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2011 - Volume 1 Issue 1
Casas Bonitas
Feature Home
Article: Joe Burgess
Photos: Bill Faulkner
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If one of your life’s ambitions is to unwind and entertain in your own backyard paradise, you will definitely want to discover what Juan Carlos and Lorena Rodriguez have created at their El Paso upper valley home. They are personalizing the interior of their home with some intriguing remodeling concepts and their back yard makeover… absolutely stunning.

    Photo Captions

1.) Juan Carlos and Lorena Rodriguez

Silver Springs Pool & Spa

Rock and Flagstone:
Paradise Materials

Metro Mix

Pool Equipment:
Mayfield Pool Supplies

Sierra Vista Growers

Alianza Plumbing

JJ Electric

Grading and Excavation:
Fernandez Trucking
The Rodriguez home was built around 1973 and was purchased by Juan Carlos in 2004 as a surprise birthday gift for Lorena. Lorena had always wanted a house that offered the opportunity to remodel to her own liking. “This house was like a blank canvas,” says Lorena, “and I immediately began developing my plans for remodeling the interior.” When the decision was made to initiate the project, however, they opted to begin with the backyard landscaping so the children could enjoy it before leaving home.

For the landscaping, Juan Carlos wanted to showcase his capabilities as a designer and contractor for his business, Silver Springs Pool and Spa. The initial consideration was based on the courtyard of a Dallas hotel, but the concept was too formal and he was not satisfied that it would take full advantage of the yard’s potential. He decided on a more freeform flow for the pool area. Excavated dirt from the lower pool was utilized to build a large mound, allowing for raised pools and water falls viewable from the back porch.

When sitting on the upper deck at the top of the mound, one looks across the spa and an infinity edge pool toward the main pool and back porch, with the Franklin Mountains visible in the distance. The upper deck also incorporates a reflection pool with a fire pit in the center surrounded by bubblers, and there is a water slide on the far edge of the mound that drops into the lower pool. The lower ground-level feature is a 60-foot lap pool, deeper in the center with rings for anchoring a volleyball net. An outdoor kitchen, pergola and hand-made tree lamps provide the final touches to a stunning Caribbean scene with curved pools, boulders and lots of vegetation.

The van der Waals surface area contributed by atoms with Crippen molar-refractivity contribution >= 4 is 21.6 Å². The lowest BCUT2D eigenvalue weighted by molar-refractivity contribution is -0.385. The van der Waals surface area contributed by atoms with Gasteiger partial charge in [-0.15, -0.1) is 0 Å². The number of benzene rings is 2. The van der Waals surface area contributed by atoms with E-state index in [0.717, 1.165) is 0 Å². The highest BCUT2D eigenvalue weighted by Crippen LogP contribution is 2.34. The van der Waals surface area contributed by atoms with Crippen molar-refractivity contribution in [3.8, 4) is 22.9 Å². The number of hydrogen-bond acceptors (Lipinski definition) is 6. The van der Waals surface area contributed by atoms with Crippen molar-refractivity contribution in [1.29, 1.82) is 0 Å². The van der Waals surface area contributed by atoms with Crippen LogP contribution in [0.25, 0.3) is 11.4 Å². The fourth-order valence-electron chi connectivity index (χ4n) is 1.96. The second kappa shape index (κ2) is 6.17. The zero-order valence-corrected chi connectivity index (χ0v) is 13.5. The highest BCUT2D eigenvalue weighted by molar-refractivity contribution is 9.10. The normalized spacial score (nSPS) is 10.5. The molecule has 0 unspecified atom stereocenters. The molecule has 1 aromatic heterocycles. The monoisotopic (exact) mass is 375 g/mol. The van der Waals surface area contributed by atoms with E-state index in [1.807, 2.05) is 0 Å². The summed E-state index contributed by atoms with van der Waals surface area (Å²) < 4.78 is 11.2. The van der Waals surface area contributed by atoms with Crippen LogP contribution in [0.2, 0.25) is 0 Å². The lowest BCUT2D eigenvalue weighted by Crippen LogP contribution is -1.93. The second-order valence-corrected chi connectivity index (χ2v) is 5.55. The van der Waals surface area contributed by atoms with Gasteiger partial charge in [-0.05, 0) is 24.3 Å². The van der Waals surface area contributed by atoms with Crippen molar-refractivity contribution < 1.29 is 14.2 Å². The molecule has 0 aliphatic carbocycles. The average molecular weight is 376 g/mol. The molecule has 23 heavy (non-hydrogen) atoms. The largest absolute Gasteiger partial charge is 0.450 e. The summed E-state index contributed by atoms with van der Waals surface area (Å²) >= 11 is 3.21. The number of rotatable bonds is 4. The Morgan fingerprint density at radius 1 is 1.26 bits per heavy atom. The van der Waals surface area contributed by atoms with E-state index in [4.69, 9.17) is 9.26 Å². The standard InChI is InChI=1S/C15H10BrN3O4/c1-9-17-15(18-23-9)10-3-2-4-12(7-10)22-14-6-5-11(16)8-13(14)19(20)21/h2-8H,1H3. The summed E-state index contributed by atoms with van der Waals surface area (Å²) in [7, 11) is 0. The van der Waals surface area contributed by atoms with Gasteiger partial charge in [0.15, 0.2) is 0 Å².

For the fall and spring seasons, temperatures are maintained in the lower main pool, the upper pool and the spa by a heat pump. A large heater was sized to warm up the pool in 8-10 hours.

Work has now progressed on the interior of the home, including the addition of a family room and back porch. Several interior walls were eliminated, some of the windows were removed and others, originally part of an exterior wall, were left in place as a decorative divider between the original room and one that was added. Remodeling the kitchen is the remaining job to be completed. When remodeled, the kitchen will no longer be square and will have more contemporary cabinets.

Lorena, a native of Guadalajara, Mexico, is involved with the family business, but loves to cook and entertains almost every weekend. Some of her favorite dishes are lechón asado (pork roast), plátanos maduros (caramelized bananas) and a dish of black beans and white rice called Moros y Cristianos.

Juan Carlos, of Cuban descent, and his family ended up in Guadalajara, where his father practiced as a physician/cardiologist. Juan Carlos attended the School of Architecture at the University of Guadalajara. He met his wife’s brother in high school and they remained friends through college. After receiving his diploma in architecture, Juan Carlos studied Mediterranean and Tuscan design for a year in Perugia, Italy. He returned to Guadalajara to visit friends and found that his buddy’s little sister, Lorena, had apparently grown up in his absence. They were married soon after.

Responding to an offer from an architectural firm in Miami, Juan Carlos worked in urban design and landscaping for eight years while continuing his studies. In 1995, he had an opportunity for temporary work in urban planning and residential architecture in El Paso, but expected to return to Miami. Once he began helping people deal with contractors, however, he made the decision to remain in El Paso and eventually started his own pool-building business in 2005.

El Paso was a culture shock at first to Juan Carlos, but it grew on him quickly and he recognized its many opportunities. “It was the first time I had experienced desert landscaping – people planting rocks in their front yard and maybe one tree.” El Paso has indeed provided opportunities for Juan Carlos to excel in his work and the region continues to be a learning experience for him.

Their son, Juan Carlos, Jr., was born in Miami and has completed his first year at UT Austin. Anna Eaola, their daughter, is looking forward to her 9th grade year in El Paso. Other family members include an English bulldog named Gorda and two Chihuahuas named Bebé and Nana.

Crucial to the Rodriguez backyard project were employees Adrian Argumendo and Juvencio Nieves. ///
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